Listen: Not a Two-Week Problem

Dr. James Hamblin and Katherine Wells take a walk to the grocery store and discuss what the next week—and the next year—may look like in the U.S.

In the third episode of Social Distance, Dr. James Hamblin and Katherine Wells go on a walk. The two friends and Atlantic journalists head to the grocery store in Brooklyn. Wells asks Hamblin about the basics of the coronavirus and how the United States has responded.

Listen to the full episode here:

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Some questions that Hamblin answers:

Give us the scientific context. What exactly is the coronavirus?

There are seven known coronaviruses that infect humans. Four of them cause more cold-like symptoms and two of them existed before this year, and they were considered novel coronaviruses. They came from animals and they crossed over into us and they caused really severe, bad disease, SARS and MERS, and they killed a high percentage of the people they infected.

But they were able to be mostly contained. And the overall number of deaths and cases is already much, much higher for this new virus than for either of those diseases. And this is a third novel coronavirus and it’s right in the sweet spot of things that are extremely concerning, which is that it’s highly transmissible and that it has a high case fatality rate.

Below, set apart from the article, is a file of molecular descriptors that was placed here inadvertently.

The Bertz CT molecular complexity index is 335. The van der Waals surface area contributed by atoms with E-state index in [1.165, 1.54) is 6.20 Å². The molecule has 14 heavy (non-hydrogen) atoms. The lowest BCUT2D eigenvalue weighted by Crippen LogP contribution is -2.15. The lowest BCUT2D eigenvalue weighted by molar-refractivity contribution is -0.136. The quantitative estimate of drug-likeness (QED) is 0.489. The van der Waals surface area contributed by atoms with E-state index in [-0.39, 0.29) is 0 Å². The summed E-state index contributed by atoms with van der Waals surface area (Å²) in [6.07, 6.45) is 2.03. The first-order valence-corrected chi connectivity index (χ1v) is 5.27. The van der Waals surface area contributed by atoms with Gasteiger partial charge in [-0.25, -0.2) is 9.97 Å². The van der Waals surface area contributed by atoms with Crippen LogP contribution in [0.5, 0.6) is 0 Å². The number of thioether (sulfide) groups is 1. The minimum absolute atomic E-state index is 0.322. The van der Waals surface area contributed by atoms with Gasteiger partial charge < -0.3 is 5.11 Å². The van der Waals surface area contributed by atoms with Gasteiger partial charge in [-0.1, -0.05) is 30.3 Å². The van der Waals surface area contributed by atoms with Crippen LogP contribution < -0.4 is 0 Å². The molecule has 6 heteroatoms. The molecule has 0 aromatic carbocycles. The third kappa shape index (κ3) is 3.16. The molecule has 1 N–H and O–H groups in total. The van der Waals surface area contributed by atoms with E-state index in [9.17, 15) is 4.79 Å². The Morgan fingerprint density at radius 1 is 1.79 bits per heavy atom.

How has the U.S. done in its response?

We’ll know more once we have more testing. I think we are being callous and cavalier in terms of how many people are still going out to restaurants and bars right now compared to what we’ve seen in the rest of the world. And those shutdowns will probably be coming real shortly. But they definitely have to be accompanied with some package of payments to the restaurant owners and the staff. You can’t just say, “Hey, sorry, close your business. Indefinitely.”

What exactly is “flattening the curve”?

These things follow a curve. The growth follows a curve, the curve being the number of cases, and it starts going up really, really rapidly. And then you have the catastrophic emergency disaster scenarios when it gets too high, where you overload not just the health-care system, but no ability to get people food. Toilet paper is already apparently being tested, but a lot of other supply chains start being tested. So if you can flatten that out and we can all just get sick over a longer period, you know, we’ll be better off.